Different perspectives: Create two certificates to be awarded to President Abraham Lincoln: one from a Union supporter of his policies and one from a Confederate opponent to his policies.

Cause and Effect: Make an infographic showing three main causes for the American revolution. Then show the effects the American Revolution had on both the American Colonies and on England.

(See this list of ways to analyze history)

Science:

Resume: Create a resume (C.V.) for Marie Curie, showing her education, accomplishments, and other vital aspects of her scientific career.

Comic Strip: Research how Louis Pasteur discovered pasturization. Design a comic strip illustrating a significant moment of his discovery.

Math:

Photo Collage: Gather photos of things with angles, intersecting, and parallel lines, then illustrate each the photo an angle rule we have studied in this chapter.

Teacher projects: Seating charts, lesson plans, worksheets, slides

Executive Skills: Calendar, Scheduler, graphic organizer

As you see, the sky’s the limit.


Wise men know that DOING proves comprehension much more than mindless worksheets and bookwork:

I hear and I forget. I see and I remember. I do and I understand.
– Confucius

“Not hearing is not as good as hearing, hearing is not as good as seeing,
seeing is not as good as knowing, knowing is not as good as acting;
true learning continues until it is put into action.”
– Xunzi


 Other Ideas

Below is a list of Canva’s pre-design categories you can choose from.

Survey the list below to be inspired for more ways your students can apply what they have learned.

Blogging & ebooks album covers, banners, book covers, comic strips, infographics, magazine covers, photo collages, wallpapers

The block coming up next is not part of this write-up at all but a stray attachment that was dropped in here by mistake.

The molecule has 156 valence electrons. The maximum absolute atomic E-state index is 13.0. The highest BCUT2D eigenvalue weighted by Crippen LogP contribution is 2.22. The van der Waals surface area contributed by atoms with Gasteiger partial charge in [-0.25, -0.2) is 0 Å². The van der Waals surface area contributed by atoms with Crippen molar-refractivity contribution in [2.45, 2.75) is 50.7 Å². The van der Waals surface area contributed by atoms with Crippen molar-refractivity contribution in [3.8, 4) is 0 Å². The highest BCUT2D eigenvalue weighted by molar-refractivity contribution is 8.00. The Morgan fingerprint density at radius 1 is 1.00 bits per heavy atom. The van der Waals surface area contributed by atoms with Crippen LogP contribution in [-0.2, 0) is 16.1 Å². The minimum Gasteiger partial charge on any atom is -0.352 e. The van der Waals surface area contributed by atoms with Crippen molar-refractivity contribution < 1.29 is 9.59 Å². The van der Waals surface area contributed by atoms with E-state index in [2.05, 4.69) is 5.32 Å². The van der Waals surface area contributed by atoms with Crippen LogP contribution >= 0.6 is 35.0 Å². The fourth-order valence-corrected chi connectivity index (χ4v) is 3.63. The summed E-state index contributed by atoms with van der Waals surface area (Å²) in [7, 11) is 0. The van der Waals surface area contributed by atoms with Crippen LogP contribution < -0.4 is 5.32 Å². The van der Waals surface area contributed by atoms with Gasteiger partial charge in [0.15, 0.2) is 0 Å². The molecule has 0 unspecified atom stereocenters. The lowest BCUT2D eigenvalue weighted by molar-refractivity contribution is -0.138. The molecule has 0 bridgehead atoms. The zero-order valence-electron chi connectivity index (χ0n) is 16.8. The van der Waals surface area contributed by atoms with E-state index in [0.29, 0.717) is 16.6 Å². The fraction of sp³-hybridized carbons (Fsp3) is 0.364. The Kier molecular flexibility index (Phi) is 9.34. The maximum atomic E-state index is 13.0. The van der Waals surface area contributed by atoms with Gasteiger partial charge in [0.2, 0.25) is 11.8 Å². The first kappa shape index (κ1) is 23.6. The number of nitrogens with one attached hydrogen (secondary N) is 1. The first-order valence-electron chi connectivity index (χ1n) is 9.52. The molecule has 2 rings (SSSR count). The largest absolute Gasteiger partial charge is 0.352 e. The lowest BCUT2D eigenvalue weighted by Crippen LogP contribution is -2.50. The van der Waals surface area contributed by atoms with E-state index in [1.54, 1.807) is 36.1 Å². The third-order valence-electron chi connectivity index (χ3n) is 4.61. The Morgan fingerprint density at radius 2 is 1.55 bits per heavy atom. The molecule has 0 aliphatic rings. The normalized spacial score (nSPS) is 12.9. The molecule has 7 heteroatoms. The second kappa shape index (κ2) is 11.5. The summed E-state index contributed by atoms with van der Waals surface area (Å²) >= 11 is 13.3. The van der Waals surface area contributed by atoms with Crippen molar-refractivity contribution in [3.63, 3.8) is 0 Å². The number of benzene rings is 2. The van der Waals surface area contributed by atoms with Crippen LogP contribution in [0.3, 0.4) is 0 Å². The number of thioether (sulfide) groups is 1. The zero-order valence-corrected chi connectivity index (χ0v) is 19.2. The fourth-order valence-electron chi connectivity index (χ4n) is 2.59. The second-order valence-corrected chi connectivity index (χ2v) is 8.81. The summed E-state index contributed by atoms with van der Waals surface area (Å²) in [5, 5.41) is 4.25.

Documents: certificates, letterheads, newsletters, presentations, resumes

Education: graphic organizers, lesson plans, yearbook maker

Events: cards, event programs, ID cards, invitation cards

Inspirations: mood boards, scrapbooks, storyboards, postcards, seating charts, tickets wedding invitations

Marketing materials: brochures, business cards, flyers, gift certificates, labels, logos, posters, restaurant menus

Planners and Schedules: calendars weekly schedules

Headers: for Etsy, Facebook, Youtube, email

Social media: Meme generator, Social media graphics


Have fun!

Do me a favor–>Please comment below with suggestions for other ways Canva can be used to demonstrate mastery of the material, or describing success you have had with using this program in class.

——

disclaimer: These opinions are my own, I am not compensated by Canva for these opinions or for this recommendation. 

Why Teach Historical Fiction?

Trunk of Scrolls is a story of long ago. That makes it historical fiction. But it is also a novel that teaches, which makes it curriculum.

Historical fiction is one of two top methods of teaching students to “do history.”

teachinghistfiction

Click for free PDF
  • Historical fiction presents history as a story
  • Historical fiction gives history a human face
  • Historical fiction emphasizes everyday life in the past
  • Historical fiction helps students to see and appreciate multiple perspectives
  • Historical fiction restores dimension to history